Monday, June 24, 2024

Plot thickens at NIC

by HANNAH NEFF/Staff Writer
| October 29, 2021 1:08 AM


NIC's broader implications, EDITORIAL/A4

COEUR d'ALENE — North Idaho College Acting President Lita Burns warned the board of trustees Wednesday night that unless swift action is taken, NIC’s accreditation may be affected.

Burns said that while NIC’s accreditation is in good standing now, without a pattern of change in the board’s behavior, accreditation could be at risk.

“You may think I am speaking as an alarmist,” Burns said. “Let me assure you I am not.”

With over 30 years of frontline experience in the accreditation process, Burns said she and others are willing to assist the board in any way to fulfill their commitment to the Northwest Commission on College and Universities.

NIC’s accreditation is under review by the NWCCU after a complaint filed by the Kootenai County Task Force on Human Relations and the human rights task forces for Bonner, Boundary and Spokane counties on March 12.

The complaint cites actions of Board Chair Todd Banducci, Vice Chair Greg McKenzie and Trustee Michael Barnes as “counter to the civil and human rights and civil liberties protected by the United States Constitution, Federal laws, Idaho laws and NIC policies for all NIC employees and students.”

The four human rights task forces sent two follow-up letters to the NWCCU, on Aug. 26 and Sept. 10.

Tony Stewart, representative for the task forces, said in an email to The Press on Thursday they have informed the NWCCU they will be filing a second detailed complaint regarding NIC next week.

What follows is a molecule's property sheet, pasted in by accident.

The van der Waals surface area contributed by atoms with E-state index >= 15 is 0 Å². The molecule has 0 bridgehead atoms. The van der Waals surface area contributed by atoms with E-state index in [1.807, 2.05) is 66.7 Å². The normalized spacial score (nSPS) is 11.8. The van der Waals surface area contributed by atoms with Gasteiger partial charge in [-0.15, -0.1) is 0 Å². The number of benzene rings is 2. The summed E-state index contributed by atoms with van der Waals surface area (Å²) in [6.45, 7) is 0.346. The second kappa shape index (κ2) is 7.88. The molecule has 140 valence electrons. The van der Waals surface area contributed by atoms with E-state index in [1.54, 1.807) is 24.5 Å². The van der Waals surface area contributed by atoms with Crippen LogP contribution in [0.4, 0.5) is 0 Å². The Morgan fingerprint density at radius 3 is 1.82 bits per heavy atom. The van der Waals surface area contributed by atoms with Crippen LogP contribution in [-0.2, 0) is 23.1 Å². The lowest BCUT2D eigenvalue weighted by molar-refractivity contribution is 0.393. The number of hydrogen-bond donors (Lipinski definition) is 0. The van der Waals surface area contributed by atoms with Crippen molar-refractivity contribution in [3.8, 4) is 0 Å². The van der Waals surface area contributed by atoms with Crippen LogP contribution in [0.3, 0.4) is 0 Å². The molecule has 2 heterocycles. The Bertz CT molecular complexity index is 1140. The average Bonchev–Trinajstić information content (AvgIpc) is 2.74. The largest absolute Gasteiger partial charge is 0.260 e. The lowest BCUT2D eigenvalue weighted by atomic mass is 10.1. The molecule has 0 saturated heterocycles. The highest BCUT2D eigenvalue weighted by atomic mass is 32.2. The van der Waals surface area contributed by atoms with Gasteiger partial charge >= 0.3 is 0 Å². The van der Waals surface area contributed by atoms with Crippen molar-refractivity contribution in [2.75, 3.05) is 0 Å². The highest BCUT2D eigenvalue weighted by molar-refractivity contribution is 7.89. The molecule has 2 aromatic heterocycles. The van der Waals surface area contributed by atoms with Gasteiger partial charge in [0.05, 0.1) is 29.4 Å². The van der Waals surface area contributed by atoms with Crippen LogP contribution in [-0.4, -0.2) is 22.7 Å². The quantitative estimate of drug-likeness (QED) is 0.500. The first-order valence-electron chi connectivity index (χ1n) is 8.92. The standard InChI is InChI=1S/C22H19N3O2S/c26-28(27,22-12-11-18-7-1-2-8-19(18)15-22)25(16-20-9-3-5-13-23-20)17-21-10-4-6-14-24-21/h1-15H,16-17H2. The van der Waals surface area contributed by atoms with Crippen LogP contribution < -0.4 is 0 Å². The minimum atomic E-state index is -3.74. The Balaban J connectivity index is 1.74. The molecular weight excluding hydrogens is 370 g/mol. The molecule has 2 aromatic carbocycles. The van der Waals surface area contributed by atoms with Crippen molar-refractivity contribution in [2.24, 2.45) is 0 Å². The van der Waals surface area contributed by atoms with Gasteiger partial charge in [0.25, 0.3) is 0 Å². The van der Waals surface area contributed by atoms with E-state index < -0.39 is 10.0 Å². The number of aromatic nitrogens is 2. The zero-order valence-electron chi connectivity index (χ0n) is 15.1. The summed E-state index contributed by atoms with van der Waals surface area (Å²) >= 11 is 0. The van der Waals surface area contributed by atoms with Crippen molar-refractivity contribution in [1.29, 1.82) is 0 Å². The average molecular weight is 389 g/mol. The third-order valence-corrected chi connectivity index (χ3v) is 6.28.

The NWCCU has required the college to submit an ad-hoc report by next Aug. 1.

Burns said the report will focus on the college's governance and administrative leadership.

A May 28 statement to the NWCCU says the board is committed to addressing and resolving the concerns. It acknowledges that competing views on board authority, roles and responsibilities have resulted in board action and actions by individual board members perceived to be directing college operations. It further recognizes that its powers, duties and limitations are established by statute and policy.

In response to the NWCCU investigation, the board went through training in June from the Association of Community College Trustees, reinstated Policy 2.01.10 on Board Conduct with amendments, which was rescinded in November 2020, and said they will address the concerns of constituent groups. They restated that they value the advice of all interested individuals and groups in the solution of its educational and financial concerns.

The board statement also said trustees recognize the complaint references allegations of significant misconduct by Banducci and is committed to work through the issues to satisfactorily address the scope of the NWCCU investigation, along with readdressing board leadership roles.